Singapore a major partner for us: Indian minister

SINGAPORE (The Straits Times/ANN) - Republic acts as a bridge to S-E Asia and an important gateway to the world for his country, he says

Singapore is a major partner for India in every area of priority - smart cities, aviation, skills development and others - in the second term of the Modi government, a visiting Indian minister said yesterday.

"As we embark on the next phase of this government, we look to the future with higher ambitions and new opportunities for India and the world to work together. Singapore will be among our foremost partners," said Mr Hardeep Singh Puri, India's Minister of State for Housing, Urban Affairs, Civil Aviation and Commerce and Industry.

He was speaking at the India Singapore Business Summit organised by the Indian High Commission to mark 100 days of Mr Narendra Modi's second stint as Prime Minister after his re-election in May.

Linkages between the two nations are mushrooming. Singapore became India's top foreign investor in 2018-2019 while around 20 per cent of outbound investment from India comes to Singapore. Nearly 9,000 Indian firms have a presence here. India is the third-largest source of tourists to Singapore. Some 18 Indian cities are connected to Singapore through over 500 weekly flights.

"For India, Singapore has been, over the past three decades, the political, economic and intellectual bridge to South-east Asia. And it remains an important gateway to the world for a globalising India," Mr Puri said.

Of late, the economy has slowed, with growth slumping to 5 per cent in the April-to-June quarter, the lowest in six years. But Mr Puri said concerns were overblown. Financial-sector reforms and an improvement in the ease of doing business make India, which is looking to double its economy to US$5 trillion (S$6.9 trillion) by 2024, an attractive place for investors, he said. Mr Modi's emphasis on digitisation has opened up more opportunities in what is today the land of "a billion bank accounts, a billion mobile connections and more than a billion digital identities".

"In every area of our development priority - urban solutions, smart cities, infrastructure, skills development, aviation, to name a few - Singapore is a major partner," he said.

In his speech at the summit, Singapore's Senior Minister of State for Trade and Industry and Education, Mr Chee Hong Tat, noted the two nations worked well together because they had complementary strengths.

But with globalisation under retreat, he said: "We cannot assume our economic ties will remain the same as before if we simply continue business as usual.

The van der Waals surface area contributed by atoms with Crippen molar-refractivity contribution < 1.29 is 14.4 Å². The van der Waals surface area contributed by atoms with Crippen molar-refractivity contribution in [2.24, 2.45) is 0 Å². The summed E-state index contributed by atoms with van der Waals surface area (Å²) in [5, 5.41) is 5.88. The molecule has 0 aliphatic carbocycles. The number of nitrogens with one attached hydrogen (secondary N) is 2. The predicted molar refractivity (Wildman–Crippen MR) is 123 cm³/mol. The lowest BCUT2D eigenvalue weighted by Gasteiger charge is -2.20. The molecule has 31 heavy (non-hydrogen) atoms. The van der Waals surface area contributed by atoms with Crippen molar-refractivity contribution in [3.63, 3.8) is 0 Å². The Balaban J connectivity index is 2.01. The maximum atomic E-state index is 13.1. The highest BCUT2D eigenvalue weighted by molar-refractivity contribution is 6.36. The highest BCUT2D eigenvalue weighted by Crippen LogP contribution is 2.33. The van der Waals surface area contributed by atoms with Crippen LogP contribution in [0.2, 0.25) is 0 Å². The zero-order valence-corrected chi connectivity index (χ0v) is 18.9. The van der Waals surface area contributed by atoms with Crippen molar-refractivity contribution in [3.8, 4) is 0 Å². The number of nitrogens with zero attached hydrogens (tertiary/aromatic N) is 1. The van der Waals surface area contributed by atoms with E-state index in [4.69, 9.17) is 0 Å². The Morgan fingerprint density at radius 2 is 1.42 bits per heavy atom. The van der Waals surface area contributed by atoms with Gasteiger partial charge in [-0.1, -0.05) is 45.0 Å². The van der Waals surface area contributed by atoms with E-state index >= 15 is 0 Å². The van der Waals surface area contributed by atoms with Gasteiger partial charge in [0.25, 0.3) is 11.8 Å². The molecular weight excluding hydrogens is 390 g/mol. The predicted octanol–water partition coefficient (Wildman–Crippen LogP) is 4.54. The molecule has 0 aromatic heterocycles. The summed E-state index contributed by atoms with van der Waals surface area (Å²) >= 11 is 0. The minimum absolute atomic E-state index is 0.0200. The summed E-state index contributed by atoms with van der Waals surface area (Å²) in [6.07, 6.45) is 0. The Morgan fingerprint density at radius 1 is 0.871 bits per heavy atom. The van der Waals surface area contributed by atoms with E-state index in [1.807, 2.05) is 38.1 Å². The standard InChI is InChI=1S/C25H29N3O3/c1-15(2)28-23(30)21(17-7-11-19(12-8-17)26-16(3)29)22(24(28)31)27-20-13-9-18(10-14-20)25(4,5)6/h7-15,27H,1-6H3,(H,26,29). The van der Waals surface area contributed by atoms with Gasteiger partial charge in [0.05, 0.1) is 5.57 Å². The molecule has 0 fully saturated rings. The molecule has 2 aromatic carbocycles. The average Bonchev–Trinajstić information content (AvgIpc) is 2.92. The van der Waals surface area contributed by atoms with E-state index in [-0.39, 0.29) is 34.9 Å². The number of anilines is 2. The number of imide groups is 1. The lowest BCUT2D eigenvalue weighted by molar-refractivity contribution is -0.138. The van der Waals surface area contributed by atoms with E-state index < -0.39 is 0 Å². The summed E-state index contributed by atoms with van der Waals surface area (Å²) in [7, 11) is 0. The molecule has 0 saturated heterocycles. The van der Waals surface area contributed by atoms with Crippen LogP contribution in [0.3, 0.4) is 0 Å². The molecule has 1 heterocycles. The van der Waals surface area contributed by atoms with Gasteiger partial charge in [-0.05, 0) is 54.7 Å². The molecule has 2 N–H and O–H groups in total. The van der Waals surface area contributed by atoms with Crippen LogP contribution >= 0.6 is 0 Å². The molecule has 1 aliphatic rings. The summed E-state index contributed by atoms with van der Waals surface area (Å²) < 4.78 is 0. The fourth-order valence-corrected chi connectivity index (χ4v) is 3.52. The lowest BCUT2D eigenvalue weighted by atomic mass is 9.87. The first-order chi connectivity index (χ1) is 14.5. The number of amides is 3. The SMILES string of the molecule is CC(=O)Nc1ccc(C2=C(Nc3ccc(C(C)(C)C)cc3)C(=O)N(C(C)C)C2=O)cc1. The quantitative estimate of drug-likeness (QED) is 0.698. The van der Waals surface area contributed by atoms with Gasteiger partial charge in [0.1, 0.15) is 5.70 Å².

"It is like rowing a boat in rapid waters; if we do not row harder and move forward, we will be swept back by the fast currents."

Weighing in on the discussion about India's hesitation in joining the Regional Comprehensive Economic Partnership (RCEP), he said opening up had paid off for India in the past and might lend wings to its next phase of growth.

The proposed mega trade deal under negotiation between Asean and its six trading partners - India, China, Japan, South Korea, Australia and New Zealand - will cover 40 per cent of the world's trade flows. Indian policymakers, however, appear unconvinced about its merits. On Monday, Foreign Minister Subrahmanyam Jaishankar outlined India's reservations about the deal, flagging local manufacturers' concerns that the country would be flooded with cheaper Chinese goods once it lowers trade barriers.

Mr Chee said fears about the impact on companies and workers were also in the air when India undertook extensive economic reforms under former prime minister P.V. Narasimha Rao in 1991. But it was a right decision to open up and connect with the world, he said. India's gross domestic product grew almost nine times from 1991 to 2016, lifting many millions out of poverty.

"I think it is timely for India to take further steps now to open up further and integrate more closely with other economies in the region," Mr Chee added. "This will be essential for the next phase of India's growth and development."

Mr Chee said: "We want India to be part of RCEP. Besides the economic benefits, we believe this will further strengthen the links between India and Asean, which is important for having a balance of power that promotes peace and stability in this region."

Describing RCEP as the most important trade deal on the horizon, Mr Chee said: "We hope that it can be concluded soon... There is a window to do so within the next few months, and we should strike when the iron is hot."